French and Swiss Alps
Where do you guide backcountry snowboarding?
Through my guide company Mcnab Snowboarding I offer backcountry snowboarding and splitboarding courses in Chamonix, France, as well as, exotic snowy locales around the globe. My destination courses change each year. This year I'll run courses in Russia, Norway and Greenland.
2015 Season Highlight
I had quite a few memorable moments last winter. My first was late Jan, when I scored epic conditions on the Glacier midi des Grandes descent with my BC Freeride Group. I followed this up with a BC course in Gressoney, again we scored some amazing conditions and fantastic descents. In April, I left Cham and headed up North to the Lyngen Alps in Norway for a bit of boat accessed splitboarding. I love it up there, it's mystical and magical and the terrain is fantastic, definitely a season highlight!
Favorite Jones Boards:
Last season I was riding boards from the Carbon series, the Carbon Solution 168 and the Carbon Flagship 168 and neither of these boards disappointed in any way. I found it hard to want to ride anything else after trying both of these boards, they suit my style of riding perfectly and feel powerful underfoot. Hoping to spend more time on the Mountain Surfer and Storm Chaser this winter. Here's hoping we get some suitable conditions!
What do you look for in a line when your analyzing ride-ability vs danger?
As a guide it is my job to constantly assess and be aware of the conditions and find safe lines to ride. I'm constantly watching the snow conditions, the weather, the wind, the temps and I pick and choose my lines and locations based upon what I see and learn everyday. Once I've picked a location based upon what I know about the conditions, I'll then assess risk by looking at the shape of the terrain. The shape of the terrain can tell you a lot about the stability of the snowpack. I look at what is supporting the snowpack, where it is under the most tension etc. I look for safe zones and risk zones and create a balance depending on what else I know about the pack conditions. I think about the different scenarios and assess the risks involved, where would the snow go if it released? Are there escape lines? Terrain traps? I assess risks and lines based upon what I know and what I see and also as a guide, I have to think about the ability of my team and where I can let them ride and where I need them not to go. As I'm constantly watching the conditions and choosing my locations based upon lots of knowledge, most of the time I'm pretty sure of the safety of the terrain I ride. I always err on the side of safety though so I read and follow the signs given to me by nature and follow the shape of the terrain when choosing a line. There's always an element of risk involved in riding new untracked lines, which is also my job, so I weigh up the risks and create a balance…if I can't balance the line in my favour then I'll not hesitate to turn around and ride somewhere else.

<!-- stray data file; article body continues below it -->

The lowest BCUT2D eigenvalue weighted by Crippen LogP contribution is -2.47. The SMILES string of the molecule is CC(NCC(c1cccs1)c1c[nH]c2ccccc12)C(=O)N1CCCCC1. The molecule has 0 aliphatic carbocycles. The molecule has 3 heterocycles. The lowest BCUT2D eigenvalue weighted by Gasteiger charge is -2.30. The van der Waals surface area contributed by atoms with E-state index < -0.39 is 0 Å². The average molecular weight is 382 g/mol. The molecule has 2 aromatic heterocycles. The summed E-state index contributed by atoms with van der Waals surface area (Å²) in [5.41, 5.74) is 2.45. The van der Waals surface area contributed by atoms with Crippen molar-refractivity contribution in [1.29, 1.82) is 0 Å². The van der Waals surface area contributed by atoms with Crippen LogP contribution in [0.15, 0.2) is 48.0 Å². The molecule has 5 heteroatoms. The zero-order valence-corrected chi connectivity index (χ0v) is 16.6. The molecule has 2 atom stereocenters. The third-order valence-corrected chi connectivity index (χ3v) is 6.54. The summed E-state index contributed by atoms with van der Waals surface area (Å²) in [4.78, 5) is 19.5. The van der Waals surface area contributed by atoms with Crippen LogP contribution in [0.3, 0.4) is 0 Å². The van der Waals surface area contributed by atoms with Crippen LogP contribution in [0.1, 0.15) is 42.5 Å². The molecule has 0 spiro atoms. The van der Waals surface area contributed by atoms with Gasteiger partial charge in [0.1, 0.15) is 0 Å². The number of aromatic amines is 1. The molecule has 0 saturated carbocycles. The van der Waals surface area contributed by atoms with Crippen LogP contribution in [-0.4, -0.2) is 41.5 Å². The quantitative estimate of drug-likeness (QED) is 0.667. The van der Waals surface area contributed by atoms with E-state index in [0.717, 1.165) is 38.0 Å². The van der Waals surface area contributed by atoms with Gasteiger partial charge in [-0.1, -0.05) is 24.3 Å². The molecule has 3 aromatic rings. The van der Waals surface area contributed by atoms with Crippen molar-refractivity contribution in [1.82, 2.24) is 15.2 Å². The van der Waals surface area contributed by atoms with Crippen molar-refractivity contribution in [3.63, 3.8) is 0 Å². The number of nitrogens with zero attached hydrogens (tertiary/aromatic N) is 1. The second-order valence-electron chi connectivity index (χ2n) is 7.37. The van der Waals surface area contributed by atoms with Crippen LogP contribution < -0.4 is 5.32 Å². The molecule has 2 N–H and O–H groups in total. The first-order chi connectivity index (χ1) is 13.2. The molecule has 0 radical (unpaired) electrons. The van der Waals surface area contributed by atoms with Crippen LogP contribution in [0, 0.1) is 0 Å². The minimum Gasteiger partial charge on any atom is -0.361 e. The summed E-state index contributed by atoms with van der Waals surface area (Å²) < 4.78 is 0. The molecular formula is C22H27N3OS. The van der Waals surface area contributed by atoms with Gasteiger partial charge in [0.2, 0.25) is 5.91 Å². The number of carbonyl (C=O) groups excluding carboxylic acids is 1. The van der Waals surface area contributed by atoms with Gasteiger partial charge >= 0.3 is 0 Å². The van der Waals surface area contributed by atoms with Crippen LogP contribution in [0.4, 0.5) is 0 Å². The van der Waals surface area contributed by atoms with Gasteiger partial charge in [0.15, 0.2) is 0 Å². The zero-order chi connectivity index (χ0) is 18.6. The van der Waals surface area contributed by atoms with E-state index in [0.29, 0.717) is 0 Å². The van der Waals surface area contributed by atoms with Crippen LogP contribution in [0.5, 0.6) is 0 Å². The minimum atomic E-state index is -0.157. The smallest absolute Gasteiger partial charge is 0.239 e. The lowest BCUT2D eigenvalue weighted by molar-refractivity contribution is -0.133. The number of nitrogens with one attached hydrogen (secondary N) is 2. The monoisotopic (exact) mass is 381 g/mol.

What is one lesson every beginner splitboarder should know?
Splitboards are quite wide when split into skis and Split bindings make edging the ski difficult on icy or steep terrain. Learn how to control and trust your edges and how to change the size of your stride for different gradients and traversing. Edge your top ski hard and bring the lower foot on a shorter stride (just barely past your top foot, a kind of shuffle) on steep terrain as the lower ski is way harder to edge. Splitting is all about being efficient so learn to slide rather than step and you'll be able to hike for ever!
What mountain ranges or lines are on your radar?
After such a good trip last year I'm heading back out to Kamchatka again in February with a couple of groups. I'm also going to the Lofoten islands in Northern Norway for a split/surf course. Nearer to home, I'm running a big mountain Splitboard course in the Gressoney region in the heart of the Monte Rosa massif. The Freeriding in this area is very similar to Chamonix, but with no one else out there…Looking forward to it already!